7 Underutilized Features in Modern PHP that Can Elevate Your Coding Game

Selvin Ortiz

4 months ago

PHP continues to enhance its efficiency, readability, and overall capability.

However, some of these features remain under the radar for many developers. In this post, we'll explore 7 such underutilized features in modern PHP that can significantly improve your coding game.

1. Generators

Generators provide an easy way to implement simple iterators.

They allow you to iterate over data without needing to create an array in memory, which can be a significant memory saver.

function getLogLines($file) {
    $handle = fopen($file, 'r');
    while (!feof($handle)) {
        yield fgets($handle);

2. Null Coalesce Operator

The null coalescing operator (??) is a syntactic sugar that helps in returning the first operand if it exists and is not null; otherwise, it returns the second operand.

$username = $_GET['user'] ?? 'nobody';

echo $username;

3. Spaceship Operator

function compare($a, $b) {
    return $a <=> $b;

The Spaceship Operator (<=>) simplifies comparisons. It's a three-way comparison operator and is excellent for sorting.

4. Typed Properties

Since PHP 7.4, you can now declare types for class properties. This ensures type safety, making your code more robust and self-documenting.

class User {
    public int $id;
    public string $name;

5. Anonymous Classes

Anonymous classes are excellent for short-lived, single-use classes.

They can be as full-featured as any regular class but can be defined and instantiated on the fly.

$newClass = new class {
    public function sayHello() {
        echo "Hello, World!";

// Usage example

6. Attributes (or Annotations)

Introduced in PHP 8.0, attributes provide a way to add metadata to classes, methods, or properties in a structured way.

This feature can be especially useful for frameworks.

#[Route('/api/posts/{id}', methods: ['GET'])]
class PostController {
    // ...

7. Weak References (PHP 7.4)

Introduced in PHP 7.4, Weak References offer a way to retain a reference to an object without preventing its destruction. This feature is particularly useful in managing memory and avoiding memory leaks in applications that require large or complex object graphs.

What are Weak References? A Weak Reference allows the programmer to retain a reference to an object while not influencing its garbage collection lifecycle. Unlike regular references, which create a strong link to the object, weak references allow the object they reference to be garbage-collected if there are no other strong references to it.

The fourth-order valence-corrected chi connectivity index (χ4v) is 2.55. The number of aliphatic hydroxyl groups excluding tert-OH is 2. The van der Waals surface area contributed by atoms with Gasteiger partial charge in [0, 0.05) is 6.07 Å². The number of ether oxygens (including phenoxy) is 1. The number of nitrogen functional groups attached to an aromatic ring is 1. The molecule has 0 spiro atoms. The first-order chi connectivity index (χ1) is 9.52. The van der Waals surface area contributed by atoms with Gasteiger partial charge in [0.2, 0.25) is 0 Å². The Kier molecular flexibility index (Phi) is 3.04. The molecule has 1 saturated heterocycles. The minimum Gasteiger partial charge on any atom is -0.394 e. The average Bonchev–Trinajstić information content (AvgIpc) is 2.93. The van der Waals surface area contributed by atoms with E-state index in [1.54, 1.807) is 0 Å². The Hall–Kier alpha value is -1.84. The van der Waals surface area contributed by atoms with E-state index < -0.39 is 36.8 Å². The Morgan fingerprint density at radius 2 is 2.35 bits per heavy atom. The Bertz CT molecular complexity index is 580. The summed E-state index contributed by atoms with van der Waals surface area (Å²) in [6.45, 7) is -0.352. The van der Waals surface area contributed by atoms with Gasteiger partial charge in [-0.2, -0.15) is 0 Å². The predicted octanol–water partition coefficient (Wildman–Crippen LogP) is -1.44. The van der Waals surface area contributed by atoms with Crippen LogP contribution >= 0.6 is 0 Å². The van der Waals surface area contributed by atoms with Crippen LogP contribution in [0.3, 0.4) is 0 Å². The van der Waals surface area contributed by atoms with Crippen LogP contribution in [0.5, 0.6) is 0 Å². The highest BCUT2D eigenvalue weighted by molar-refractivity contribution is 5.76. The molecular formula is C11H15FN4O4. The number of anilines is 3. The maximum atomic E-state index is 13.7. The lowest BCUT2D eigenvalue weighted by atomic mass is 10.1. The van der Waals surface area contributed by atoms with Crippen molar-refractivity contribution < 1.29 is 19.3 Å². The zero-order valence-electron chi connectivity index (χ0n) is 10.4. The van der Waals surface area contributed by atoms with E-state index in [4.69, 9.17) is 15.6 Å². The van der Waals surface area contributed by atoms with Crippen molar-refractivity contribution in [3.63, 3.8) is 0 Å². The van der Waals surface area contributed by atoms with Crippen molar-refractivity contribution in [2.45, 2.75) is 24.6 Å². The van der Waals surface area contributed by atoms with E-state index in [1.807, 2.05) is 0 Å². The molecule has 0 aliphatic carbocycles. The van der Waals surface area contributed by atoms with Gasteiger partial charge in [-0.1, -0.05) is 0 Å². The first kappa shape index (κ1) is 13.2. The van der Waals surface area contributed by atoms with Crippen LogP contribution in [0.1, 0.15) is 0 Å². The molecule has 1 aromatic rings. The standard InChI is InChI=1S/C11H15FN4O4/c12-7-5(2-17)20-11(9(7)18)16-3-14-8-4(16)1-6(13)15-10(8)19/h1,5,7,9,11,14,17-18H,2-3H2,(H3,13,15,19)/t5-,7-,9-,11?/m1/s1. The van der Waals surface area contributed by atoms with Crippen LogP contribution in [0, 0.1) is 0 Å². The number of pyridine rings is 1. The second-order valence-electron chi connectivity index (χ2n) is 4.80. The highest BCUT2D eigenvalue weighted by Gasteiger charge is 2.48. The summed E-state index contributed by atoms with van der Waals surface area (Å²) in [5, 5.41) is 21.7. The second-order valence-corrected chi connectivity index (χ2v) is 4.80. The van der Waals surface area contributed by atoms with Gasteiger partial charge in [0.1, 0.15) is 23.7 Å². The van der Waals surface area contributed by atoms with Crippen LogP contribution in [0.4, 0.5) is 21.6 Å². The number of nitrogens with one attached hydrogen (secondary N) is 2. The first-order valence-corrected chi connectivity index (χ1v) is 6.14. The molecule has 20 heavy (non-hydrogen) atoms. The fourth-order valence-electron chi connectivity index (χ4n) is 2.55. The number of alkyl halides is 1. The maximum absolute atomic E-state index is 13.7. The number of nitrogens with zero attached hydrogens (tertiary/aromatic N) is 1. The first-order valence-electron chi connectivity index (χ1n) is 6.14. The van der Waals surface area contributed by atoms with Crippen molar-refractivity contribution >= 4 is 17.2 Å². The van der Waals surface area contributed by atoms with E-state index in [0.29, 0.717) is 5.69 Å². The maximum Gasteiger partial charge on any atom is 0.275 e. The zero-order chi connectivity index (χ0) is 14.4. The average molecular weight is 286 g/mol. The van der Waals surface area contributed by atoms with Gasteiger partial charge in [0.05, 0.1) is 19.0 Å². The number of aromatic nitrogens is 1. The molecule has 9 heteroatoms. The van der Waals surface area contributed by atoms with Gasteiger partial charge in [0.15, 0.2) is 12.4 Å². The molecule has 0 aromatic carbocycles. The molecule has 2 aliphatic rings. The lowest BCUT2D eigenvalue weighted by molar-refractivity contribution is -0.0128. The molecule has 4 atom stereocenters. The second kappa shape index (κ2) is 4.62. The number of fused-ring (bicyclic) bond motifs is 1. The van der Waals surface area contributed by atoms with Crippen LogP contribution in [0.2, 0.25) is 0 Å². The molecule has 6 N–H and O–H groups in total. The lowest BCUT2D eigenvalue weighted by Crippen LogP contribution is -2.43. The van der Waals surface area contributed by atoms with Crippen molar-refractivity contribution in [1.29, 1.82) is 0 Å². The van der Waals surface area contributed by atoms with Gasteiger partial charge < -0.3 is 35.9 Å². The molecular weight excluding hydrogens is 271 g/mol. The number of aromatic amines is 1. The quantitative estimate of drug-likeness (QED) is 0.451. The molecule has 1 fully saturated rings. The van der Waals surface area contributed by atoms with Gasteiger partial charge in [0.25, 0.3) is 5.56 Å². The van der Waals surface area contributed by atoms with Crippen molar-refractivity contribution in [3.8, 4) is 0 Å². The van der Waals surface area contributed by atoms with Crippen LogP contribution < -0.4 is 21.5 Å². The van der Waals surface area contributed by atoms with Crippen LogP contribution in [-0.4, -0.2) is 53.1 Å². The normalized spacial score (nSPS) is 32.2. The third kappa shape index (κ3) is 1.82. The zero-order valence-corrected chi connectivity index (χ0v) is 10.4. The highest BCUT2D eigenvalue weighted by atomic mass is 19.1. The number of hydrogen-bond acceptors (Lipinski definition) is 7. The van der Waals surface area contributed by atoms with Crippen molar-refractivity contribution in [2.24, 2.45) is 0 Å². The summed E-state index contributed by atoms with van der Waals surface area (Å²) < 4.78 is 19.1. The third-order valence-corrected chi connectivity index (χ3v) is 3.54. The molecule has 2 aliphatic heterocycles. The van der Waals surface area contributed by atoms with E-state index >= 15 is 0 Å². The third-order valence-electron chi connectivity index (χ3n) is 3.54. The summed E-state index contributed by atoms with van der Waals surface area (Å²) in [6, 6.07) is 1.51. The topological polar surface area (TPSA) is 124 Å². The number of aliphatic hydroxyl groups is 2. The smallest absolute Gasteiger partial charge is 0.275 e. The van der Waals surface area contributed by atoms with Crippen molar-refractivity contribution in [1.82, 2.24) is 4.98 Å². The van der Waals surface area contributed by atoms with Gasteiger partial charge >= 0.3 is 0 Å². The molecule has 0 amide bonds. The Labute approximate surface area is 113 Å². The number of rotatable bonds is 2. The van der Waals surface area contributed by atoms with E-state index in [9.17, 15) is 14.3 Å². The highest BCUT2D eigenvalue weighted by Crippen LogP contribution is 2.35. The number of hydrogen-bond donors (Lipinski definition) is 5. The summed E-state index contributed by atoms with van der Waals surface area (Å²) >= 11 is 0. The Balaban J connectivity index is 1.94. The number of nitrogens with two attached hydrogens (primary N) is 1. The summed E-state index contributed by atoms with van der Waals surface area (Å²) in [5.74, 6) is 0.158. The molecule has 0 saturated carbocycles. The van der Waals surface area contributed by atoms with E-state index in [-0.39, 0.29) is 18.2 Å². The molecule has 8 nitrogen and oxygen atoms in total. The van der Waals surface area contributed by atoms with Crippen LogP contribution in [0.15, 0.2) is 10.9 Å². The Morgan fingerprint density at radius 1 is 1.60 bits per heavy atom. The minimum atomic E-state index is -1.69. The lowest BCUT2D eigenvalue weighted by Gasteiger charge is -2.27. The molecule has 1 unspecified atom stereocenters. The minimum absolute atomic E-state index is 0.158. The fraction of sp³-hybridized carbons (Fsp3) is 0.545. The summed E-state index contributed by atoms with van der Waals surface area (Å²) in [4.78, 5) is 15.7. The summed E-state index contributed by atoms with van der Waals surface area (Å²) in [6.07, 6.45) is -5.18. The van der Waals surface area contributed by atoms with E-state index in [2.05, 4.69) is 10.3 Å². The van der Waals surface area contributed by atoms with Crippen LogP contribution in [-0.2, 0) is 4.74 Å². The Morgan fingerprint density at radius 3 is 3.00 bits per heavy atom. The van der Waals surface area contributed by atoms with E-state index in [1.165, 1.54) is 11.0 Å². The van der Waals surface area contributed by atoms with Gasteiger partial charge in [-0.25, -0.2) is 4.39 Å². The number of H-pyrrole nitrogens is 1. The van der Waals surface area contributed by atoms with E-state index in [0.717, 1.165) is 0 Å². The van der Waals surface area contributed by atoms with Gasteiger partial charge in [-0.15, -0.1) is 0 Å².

Basic Usage

The WeakReference class is used to create weak references. Here’s a simple example:

$obj = new stdClass;
$weakRef = WeakReference::create($obj);

// $obj can be garbage collected even if $weakRef still exists

if ($weakRef->get()) {
    // object still exists
} else {
    // object has been destroyed

Use Cases and Benefits

  1. Memory Management: Weak References help in managing memory more efficiently, particularly in applications that use large datasets or complex object mappings.
  2. Cache Management: They are useful in caching mechanisms where objects don’t need to be kept alive just because they are referenced in a cache.
  3. Event Listeners: In event handling systems, Weak References can prevent memory leaks by allowing event listeners to be garbage-collected when they are no longer needed.

Best Practices

  1. Avoid Overuse: While useful, Weak References should be used judiciously. Overuse can lead to complex and hard-to-maintain code.
  2. Use in Large Applications: They are most beneficial in large applications with complex object graphs where memory management is critical.


These features, though often underutilized, can greatly enhance the efficiency, readability, and functionality of your PHP code. Embracing them can lead to cleaner, more maintainable, and more expressive codebases.

Selvin Ortiz at desk

Who wrote this article?

Selvin Ortiz👋

I'm a software engineer and content creator.
I help brands develop software and content strategies 🚀

On this blog, I write about software development, emerging technology, technical leadership, and content creation ✨

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